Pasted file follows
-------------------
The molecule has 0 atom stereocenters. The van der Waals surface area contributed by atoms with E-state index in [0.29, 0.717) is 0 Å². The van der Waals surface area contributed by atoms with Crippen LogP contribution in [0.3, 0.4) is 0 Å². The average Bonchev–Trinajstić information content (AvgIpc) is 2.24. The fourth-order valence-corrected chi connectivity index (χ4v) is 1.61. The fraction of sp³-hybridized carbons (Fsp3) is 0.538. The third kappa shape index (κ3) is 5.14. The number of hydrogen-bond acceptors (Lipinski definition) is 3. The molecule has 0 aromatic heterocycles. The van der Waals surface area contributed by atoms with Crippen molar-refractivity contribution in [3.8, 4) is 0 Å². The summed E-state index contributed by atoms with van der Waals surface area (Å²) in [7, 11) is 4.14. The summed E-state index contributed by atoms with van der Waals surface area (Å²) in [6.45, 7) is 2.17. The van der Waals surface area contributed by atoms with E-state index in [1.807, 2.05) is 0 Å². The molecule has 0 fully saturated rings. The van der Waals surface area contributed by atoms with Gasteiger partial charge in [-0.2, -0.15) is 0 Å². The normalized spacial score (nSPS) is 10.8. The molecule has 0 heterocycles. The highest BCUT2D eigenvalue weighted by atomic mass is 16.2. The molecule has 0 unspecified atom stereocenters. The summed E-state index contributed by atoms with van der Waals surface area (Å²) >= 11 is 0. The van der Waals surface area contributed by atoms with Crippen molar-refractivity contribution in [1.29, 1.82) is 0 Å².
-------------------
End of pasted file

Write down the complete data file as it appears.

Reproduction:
The molecule has 0 atom stereocenters. The van der Waals surface area contributed by atoms with E-state index in [0.29, 0.717) is 0 Å². The van der Waals surface area contributed by atoms with Crippen LogP contribution in [0.3, 0.4) is 0 Å². The average Bonchev–Trinajstić information content (AvgIpc) is 2.24. The fourth-order valence-corrected chi connectivity index (χ4v) is 1.61. The fraction of sp³-hybridized carbons (Fsp3) is 0.538. The third kappa shape index (κ3) is 5.14. The number of hydrogen-bond acceptors (Lipinski definition) is 3. The molecule has 0 aromatic heterocycles. The van der Waals surface area contributed by atoms with Crippen molar-refractivity contribution in [3.8, 4) is 0 Å². The summed E-state index contributed by atoms with van der Waals surface area (Å²) in [7, 11) is 4.14. The summed E-state index contributed by atoms with van der Waals surface area (Å²) in [6.45, 7) is 2.17. The van der Waals surface area contributed by atoms with E-state index in [1.807, 2.05) is 0 Å². The molecule has 0 fully saturated rings. The van der Waals surface area contributed by atoms with Gasteiger partial charge in [-0.2, -0.15) is 0 Å². The normalized spacial score (nSPS) is 10.8. The molecule has 0 heterocycles. The highest BCUT2D eigenvalue weighted by atomic mass is 16.2. The molecule has 0 unspecified atom stereocenters. The summed E-state index contributed by atoms with van der Waals surface area (Å²) >= 11 is 0. The van der Waals surface area contributed by atoms with Crippen molar-refractivity contribution in [1.29, 1.82) is 0 Å².